2004 dodge ram owners manual pdf

in Read by

2003, the fourth-generation Ram Heavy Duty won in 2010 and 2004 dodge ram owners manual pdf current Ram 1500 won in 2013 and 2014. 1981 featured a Ram hood ornament first used on Dodge vehicles from 1932 to 1954, when they were discontinued due to high theft rates of the ornaments. Dodge used 150 to indicate a half-ton truck, 250 for a three-quarter-ton truck, and 350 for a one-ton truck.

Standard cab, “Club” extended cab, and crew cab versions were offered along with 6. Utiline” and “Sweptline” styled boxes. Externally, the first-generation Rams were facelifted versions of the previous generation Dodge D-Series pickups introduced in 1972. The interior was updated and included a new bench seat and a completely new dashboard and instrument cluster with an optional three-pod design – a speedometer in the center, with the two side pods containing an ammeter on the top left, a temperature gauge bottom left, a fuel gauge on the top right and an oil pressure gauge bottom right. Models without the full gauge package had only indicator lights in the place of the temperature and oil pressure gauges. The Club Cab was dropped from the lineup after 1982, but Dodge kept the tooling and re-introduced the Club Cab nearly a decade later in the 1991 models.

Basic Ram 100 models were reintroduced for 1984, replacing the previous “Miser” trim level available on the Ram 150. A “Ram-Trac” shift-on-the-fly transfer case was added for the 1985’s Power Rams, and both the crew cab and Utiline flared bed were dropped for 1986. In 1988 the Slant-6 engine was replaced by a 3. The message center later included “Wait to Start” and “Water in Fuel” lights on diesel models. Diagnostic fault codes were stored in the computer’s memory, and cycling the ignition key three times would allow the computer to flash the trouble codes through the check-engine light for diagnosis of some problems. 3-pod arrangement of the speedometer and gauges.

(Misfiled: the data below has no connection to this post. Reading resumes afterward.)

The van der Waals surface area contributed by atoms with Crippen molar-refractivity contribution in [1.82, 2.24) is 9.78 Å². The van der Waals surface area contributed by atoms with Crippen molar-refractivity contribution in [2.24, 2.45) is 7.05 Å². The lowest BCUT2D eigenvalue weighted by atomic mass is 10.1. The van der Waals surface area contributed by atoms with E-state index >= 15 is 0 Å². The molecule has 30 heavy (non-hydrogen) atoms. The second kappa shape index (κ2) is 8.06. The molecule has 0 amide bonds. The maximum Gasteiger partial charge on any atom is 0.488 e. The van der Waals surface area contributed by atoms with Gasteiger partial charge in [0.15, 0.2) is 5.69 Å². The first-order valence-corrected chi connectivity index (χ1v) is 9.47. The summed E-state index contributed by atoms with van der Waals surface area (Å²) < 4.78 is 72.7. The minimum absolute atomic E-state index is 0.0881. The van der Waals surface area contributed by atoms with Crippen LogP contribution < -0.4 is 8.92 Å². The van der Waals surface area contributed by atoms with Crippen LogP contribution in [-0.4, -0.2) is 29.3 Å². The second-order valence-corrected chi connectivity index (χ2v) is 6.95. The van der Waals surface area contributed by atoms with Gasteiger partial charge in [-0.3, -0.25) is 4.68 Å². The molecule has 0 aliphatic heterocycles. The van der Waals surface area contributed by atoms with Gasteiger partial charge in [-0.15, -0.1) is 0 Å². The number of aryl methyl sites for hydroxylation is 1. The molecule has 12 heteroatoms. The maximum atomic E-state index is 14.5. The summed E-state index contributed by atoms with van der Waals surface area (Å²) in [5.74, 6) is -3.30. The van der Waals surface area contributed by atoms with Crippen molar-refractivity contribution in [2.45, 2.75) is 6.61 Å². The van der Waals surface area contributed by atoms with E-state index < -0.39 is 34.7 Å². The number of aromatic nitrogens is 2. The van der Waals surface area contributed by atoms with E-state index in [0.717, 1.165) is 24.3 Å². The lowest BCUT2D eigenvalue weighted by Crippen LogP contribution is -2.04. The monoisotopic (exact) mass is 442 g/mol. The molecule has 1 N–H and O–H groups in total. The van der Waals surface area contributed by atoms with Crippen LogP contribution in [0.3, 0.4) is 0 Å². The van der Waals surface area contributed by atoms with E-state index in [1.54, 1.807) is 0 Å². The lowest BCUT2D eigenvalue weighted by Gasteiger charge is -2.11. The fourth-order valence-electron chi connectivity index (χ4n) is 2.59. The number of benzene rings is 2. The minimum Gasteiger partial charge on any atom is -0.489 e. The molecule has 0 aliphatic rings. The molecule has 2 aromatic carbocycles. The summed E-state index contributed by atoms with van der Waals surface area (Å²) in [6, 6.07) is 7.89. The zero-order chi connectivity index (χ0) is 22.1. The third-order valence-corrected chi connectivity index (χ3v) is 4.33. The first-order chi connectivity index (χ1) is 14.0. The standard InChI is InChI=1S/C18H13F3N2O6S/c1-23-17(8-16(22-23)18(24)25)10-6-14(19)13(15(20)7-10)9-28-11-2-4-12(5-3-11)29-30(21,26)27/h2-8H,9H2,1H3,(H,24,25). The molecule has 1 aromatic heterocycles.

Also in 1990, Dodge reintroduced the Club Cab, equipped with fold-out jump seats. Entry was made through the passenger or driver’s doors, as there were no rear doors for this configuration. 100,000 units sold most years of their production. Part of this was due to the dated cab and chassis design which had been in production since 1972, the fact that there was no powerful diesel option until 1989, and there was no big-block gas V8 option. Additionally, the interior had been given few updates since 1981.

This light-duty transmission was designated the A500, and was offered with the 3. 9 L V6 and 5. D Off” pushbutton switch to lock out the overdrive 4th gear was added to the message center. These newly-revised engines were marketed under the “Magnum” name. As part of Chrysler’s overhaul of corporate transmission nomenclature, the A500 and A518 were redesignated 42RH and 46RH, respectively, in 1992. The initial “4” signified a 4-speed transmission, the second digit identified the transmission’s relative torque capacity, the letter “R” in the third position denoted a rear-wheel-drive transmission, and the final letter “H” signified hydraulic shift control. A727 was redesignated 36RH, and the A904, A998, and A999 became the 30RH, 31RH, and 32RH, respectively.

Dodge saw sales go up. 250 and 350 pickups and pickup-based chassis-cab trucks. This diesel engine option is drastically different from Ford and GM diesel engines that were optioned at the time. This was not the first engine to appear in Dodge pickup trucks as a diesel option. 1978-79 D-Series models offered the rare Mitsubishi naturally-aspirated diesel. The Ram line was redesigned for the 1994 model year.

Development on a second generation began in 1986, ending in late 1992. Bob Lutz showed it to the new styling designers, chief designer Phillip E. Payne told him, “It looks like nothing more than a rehash of everybody else’s truck. At that, Lutz told him he had 6 months to come up with something better. The exterior styling of the truck that was eventually released was the result of design concepts by Payne during 1988-1990. 18 wheeler trucks had just the right “macho” look to them. The Dodge Ram Pick-up was selected as “Truck of the Year” for 1994.